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Women @ Energy: Giselle Sandi

March 28, 2013 - 9:30am


Giselle Sandi received a Ph.D. in electrochemistry and joined Argonne National Laboratory as a postdoctoral appointee in 1994.

Giselle Sandi received a Ph.D. in electrochemistry and joined Argonne National Laboratory as a postdoctoral appointee in 1994.

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Giselle Sandi received a Ph.D. in electrochemistry and joined Argonne National Laboratory as a postdoctoral appointee in 1994. She led fundamental research in the areas of energy storage, materials for hydrogen storage, and electrocatalytic membranes. During the same period, she was an adjunct faculty at the Illinois Institute of Technology, where she had the opportunity to mentor about eleven graduate students, who came to Argonne to complete part of their research work. In 2007, she became the first coordinator of the Laboratory wide postdoctoral program, which has been recognized as one of the best in the country. In 2011, the UChicago Argonne LLC Board of Governors honored Giselle with the Pinnacle of Education Award for her contributions and leadership in establishing Argonne’s postdoctoral program. She is also the recipient of the 2004 Luminary Award for Excellence in Science, Engineering, and Leadership, granted by the Hispanic Engineer National Achievement Awards Conference (HENAAC) as well as several awards from the Chicago Chapter of the Electrochemical Society. Currently, Giselle works in Argonne’s Chemical Science and Engineering Division, conducting research in nuclear forensics, sensor development, and nanoscale engineering and was appointed as the Women in Science and Engineering Program (WIST) Initiator of the Laboratory in April of 2013. Through WIST, the Laboratory strives to encourage and develop the full potential of women in science and technology. Giselle is also a founding member, past president, and advisor of Argonne’s Hispanic Latino Club.

1) What inspired you to work in STEM?

I was born in Costa Rica and the educational curriculum there is such as all students in a particular grade take the same subjects. Therefore, all of us are exposed equally to science, math, social sciences, literature, and arts. I had excellent teachers, mostly females. When I was in high school, my first mentor was my Chemistry teacher. She was an excellent educator, role model, and encouraged me to pursue a career in Chemistry, not as an educator, but as a scientist. At that time, I was actually thinking in going to college to become a science teacher, but decided to apply to get into the Chemistry program at the University of Costa Rica. The faculty in the Chemistry Department was largely composed of females and therefore, finding role models was not a problem. Many of them became my mentors who inspired me and advocated for me. Upon my graduation with a MS in Chemistry, I became an instructor of Analytical Chemistry and the Laboratory coordinator. My mentors trusted me and respected my independence, but at the same time were there for me when I needed their advice. I then decided to come to the United States to pursue my Ph.D. in chemistry and I am committed to advocate for mentoring as I am an example of its effectiveness.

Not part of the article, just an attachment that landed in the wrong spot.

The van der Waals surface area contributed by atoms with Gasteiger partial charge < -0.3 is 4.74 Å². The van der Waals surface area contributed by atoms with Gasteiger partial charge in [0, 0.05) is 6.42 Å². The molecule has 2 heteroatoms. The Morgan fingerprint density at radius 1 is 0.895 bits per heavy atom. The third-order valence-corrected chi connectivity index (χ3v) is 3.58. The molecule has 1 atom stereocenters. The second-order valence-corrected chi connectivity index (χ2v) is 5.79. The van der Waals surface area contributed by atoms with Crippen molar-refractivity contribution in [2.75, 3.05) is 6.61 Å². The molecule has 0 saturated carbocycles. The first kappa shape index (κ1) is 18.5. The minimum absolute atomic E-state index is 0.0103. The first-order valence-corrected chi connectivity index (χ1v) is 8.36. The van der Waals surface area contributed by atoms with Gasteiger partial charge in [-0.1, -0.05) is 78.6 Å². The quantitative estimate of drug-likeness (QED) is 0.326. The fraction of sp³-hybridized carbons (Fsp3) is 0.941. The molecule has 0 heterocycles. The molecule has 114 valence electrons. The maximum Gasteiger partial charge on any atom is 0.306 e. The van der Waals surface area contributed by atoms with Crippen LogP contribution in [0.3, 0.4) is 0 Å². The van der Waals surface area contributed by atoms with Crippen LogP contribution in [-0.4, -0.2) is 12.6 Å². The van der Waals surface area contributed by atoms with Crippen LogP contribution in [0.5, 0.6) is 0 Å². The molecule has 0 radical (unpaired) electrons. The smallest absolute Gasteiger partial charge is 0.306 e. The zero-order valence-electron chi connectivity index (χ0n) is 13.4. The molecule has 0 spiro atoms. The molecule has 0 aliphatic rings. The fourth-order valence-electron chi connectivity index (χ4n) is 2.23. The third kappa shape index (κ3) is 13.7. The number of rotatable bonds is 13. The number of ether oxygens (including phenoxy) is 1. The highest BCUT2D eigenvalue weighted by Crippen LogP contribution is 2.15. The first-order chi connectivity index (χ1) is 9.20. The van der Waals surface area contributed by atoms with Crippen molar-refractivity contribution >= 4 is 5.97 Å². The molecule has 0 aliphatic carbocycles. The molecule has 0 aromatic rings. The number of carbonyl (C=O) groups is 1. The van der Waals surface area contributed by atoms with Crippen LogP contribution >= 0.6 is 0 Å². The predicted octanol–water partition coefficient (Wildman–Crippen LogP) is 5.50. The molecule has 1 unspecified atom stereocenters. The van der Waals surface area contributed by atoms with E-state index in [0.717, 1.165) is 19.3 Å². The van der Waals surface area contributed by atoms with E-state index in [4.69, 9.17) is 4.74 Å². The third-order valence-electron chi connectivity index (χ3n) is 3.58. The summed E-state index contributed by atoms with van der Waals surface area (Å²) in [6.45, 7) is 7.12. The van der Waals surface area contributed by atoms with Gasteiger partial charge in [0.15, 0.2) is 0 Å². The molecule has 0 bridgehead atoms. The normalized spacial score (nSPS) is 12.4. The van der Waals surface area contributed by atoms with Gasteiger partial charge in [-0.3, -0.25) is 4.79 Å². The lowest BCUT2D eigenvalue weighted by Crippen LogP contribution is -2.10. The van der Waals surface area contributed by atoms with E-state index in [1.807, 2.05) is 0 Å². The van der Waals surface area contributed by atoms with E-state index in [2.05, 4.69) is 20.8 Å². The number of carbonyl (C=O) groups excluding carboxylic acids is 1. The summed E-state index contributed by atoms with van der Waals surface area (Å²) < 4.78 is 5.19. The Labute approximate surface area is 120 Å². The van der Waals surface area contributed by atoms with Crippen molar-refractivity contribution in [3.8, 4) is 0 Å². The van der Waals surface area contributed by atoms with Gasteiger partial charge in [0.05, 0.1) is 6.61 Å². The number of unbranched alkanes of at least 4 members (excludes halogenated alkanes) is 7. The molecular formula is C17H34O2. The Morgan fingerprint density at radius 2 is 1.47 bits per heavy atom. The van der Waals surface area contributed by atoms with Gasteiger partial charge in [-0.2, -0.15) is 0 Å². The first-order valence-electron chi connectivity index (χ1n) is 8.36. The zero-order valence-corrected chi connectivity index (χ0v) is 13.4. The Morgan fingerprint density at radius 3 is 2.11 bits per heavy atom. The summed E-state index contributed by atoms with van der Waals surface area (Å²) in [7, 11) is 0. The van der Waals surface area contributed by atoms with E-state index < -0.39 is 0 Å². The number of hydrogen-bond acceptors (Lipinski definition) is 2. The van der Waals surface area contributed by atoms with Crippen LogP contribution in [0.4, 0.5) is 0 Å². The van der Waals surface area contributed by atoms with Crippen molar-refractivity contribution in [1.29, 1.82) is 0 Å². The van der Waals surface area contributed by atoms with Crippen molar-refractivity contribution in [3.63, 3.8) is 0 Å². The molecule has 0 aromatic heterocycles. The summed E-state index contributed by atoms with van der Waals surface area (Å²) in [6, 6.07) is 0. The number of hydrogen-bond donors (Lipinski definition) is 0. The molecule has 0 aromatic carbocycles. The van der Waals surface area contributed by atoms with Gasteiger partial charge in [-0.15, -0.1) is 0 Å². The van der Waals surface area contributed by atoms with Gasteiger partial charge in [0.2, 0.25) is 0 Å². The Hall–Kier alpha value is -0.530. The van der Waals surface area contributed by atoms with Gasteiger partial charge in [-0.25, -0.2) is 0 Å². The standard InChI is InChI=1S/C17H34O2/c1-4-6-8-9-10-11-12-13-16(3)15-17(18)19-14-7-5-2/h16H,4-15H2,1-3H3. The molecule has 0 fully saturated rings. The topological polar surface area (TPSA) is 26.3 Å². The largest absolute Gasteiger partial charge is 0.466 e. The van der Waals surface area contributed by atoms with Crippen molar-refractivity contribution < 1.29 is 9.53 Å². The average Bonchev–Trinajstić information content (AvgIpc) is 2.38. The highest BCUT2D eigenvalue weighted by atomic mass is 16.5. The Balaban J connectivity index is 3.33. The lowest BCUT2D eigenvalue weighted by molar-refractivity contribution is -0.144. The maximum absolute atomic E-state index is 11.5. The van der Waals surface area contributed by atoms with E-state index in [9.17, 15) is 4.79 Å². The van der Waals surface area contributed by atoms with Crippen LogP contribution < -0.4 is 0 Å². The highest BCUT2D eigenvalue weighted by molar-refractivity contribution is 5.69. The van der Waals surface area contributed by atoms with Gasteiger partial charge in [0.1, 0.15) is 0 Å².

2) What excites you about your work at the Energy Department?

What excites me the most about my work at Argonne is the people: world class scientists and engineers working together to gain fundamental knowledge and pushing forward new applied technologies. I never forgot when one morning I opened the door to one of the Nobel Prize in Physics, who happened to have an office in the building I was working on at that time. The work I did for twelve years in developing new materials for energy storage had direct implications in becoming independent of petroleum sources, especially oversees. The work I am doing now in developing sensors has direct implication in National Security. Managing the postdoctoral program and helping them to develop professionally and get them ready for their new career endeavor was a rewarding experience. Leading the women in science and technology group and creating opportunities for all of us is, without a doubt, one of the highlights of my career.

3) How can our country engage more women, girls, and other underrepresented groups in STEM?

We have to start at the middle school level. Research has shown that middle school students are more receptive to learn new subjects than student in high school do. In the Unites States, the majority of the formal science education is focused on the 9th through 11th grades. During this three-year period, students are afforded the benefits of specialized teachers and resources to learn physics, chemistry, biology, earth science, algebra, geometry, and trigonometry. By this point, however, we have missed the optimal learning period for children, and possible are nearly five years past it. Role models and mentors are instrumental during this period of time as well. Well prepared science and math teachers are essential. Scientists and engineers should serve as mentors to teachers and provide them with resources such as online tools, distance learning, and school visits.

4) Do you have tips you'd recommend for someone looking to enter your field of work?

You have to have a solid fundamental background and start building from there. However, the days of people working on the same field for 40 years are over. You need to collaborate and learn to work in teams to accomplish much more than if you do it alone. Networking is powerful. Never underestimate who can help you open a different door. Work very hard, but love what you are doing. You need to be flexible, but follow your passion.

5) When you have free time, what are your hobbies?

Spending as much time as I can with my husband and my three boys; taking long walks; going to the movies; spending time with my friends and reading a good book.